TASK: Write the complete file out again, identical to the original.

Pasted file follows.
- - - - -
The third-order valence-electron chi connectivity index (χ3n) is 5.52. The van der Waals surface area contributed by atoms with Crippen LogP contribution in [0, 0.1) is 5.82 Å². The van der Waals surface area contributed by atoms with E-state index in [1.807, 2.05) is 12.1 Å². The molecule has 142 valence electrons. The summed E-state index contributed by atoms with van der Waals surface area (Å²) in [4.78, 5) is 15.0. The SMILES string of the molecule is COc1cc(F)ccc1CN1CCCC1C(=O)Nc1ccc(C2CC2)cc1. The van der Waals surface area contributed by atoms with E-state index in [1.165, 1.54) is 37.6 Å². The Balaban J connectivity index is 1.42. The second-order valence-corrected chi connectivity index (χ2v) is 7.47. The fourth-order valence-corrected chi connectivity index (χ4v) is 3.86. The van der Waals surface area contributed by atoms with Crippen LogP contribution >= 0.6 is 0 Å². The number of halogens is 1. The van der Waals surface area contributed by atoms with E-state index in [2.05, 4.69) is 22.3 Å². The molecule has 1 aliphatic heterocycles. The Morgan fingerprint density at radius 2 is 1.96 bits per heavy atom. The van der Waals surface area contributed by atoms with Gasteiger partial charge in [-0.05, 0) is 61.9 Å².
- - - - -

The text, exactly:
The third-order valence-electron chi connectivity index (χ3n) is 5.52. The van der Waals surface area contributed by atoms with Crippen LogP contribution in [0, 0.1) is 5.82 Å². The van der Waals surface area contributed by atoms with E-state index in [1.807, 2.05) is 12.1 Å². The molecule has 142 valence electrons. The summed E-state index contributed by atoms with van der Waals surface area (Å²) in [4.78, 5) is 15.0. The SMILES string of the molecule is COc1cc(F)ccc1CN1CCCC1C(=O)Nc1ccc(C2CC2)cc1. The van der Waals surface area contributed by atoms with E-state index in [1.165, 1.54) is 37.6 Å². The Balaban J connectivity index is 1.42. The second-order valence-corrected chi connectivity index (χ2v) is 7.47. The fourth-order valence-corrected chi connectivity index (χ4v) is 3.86. The van der Waals surface area contributed by atoms with Crippen LogP contribution >= 0.6 is 0 Å². The number of halogens is 1. The van der Waals surface area contributed by atoms with E-state index in [2.05, 4.69) is 22.3 Å². The molecule has 1 aliphatic heterocycles. The Morgan fingerprint density at radius 2 is 1.96 bits per heavy atom. The van der Waals surface area contributed by atoms with Gasteiger partial charge in [-0.05, 0) is 61.9 Å².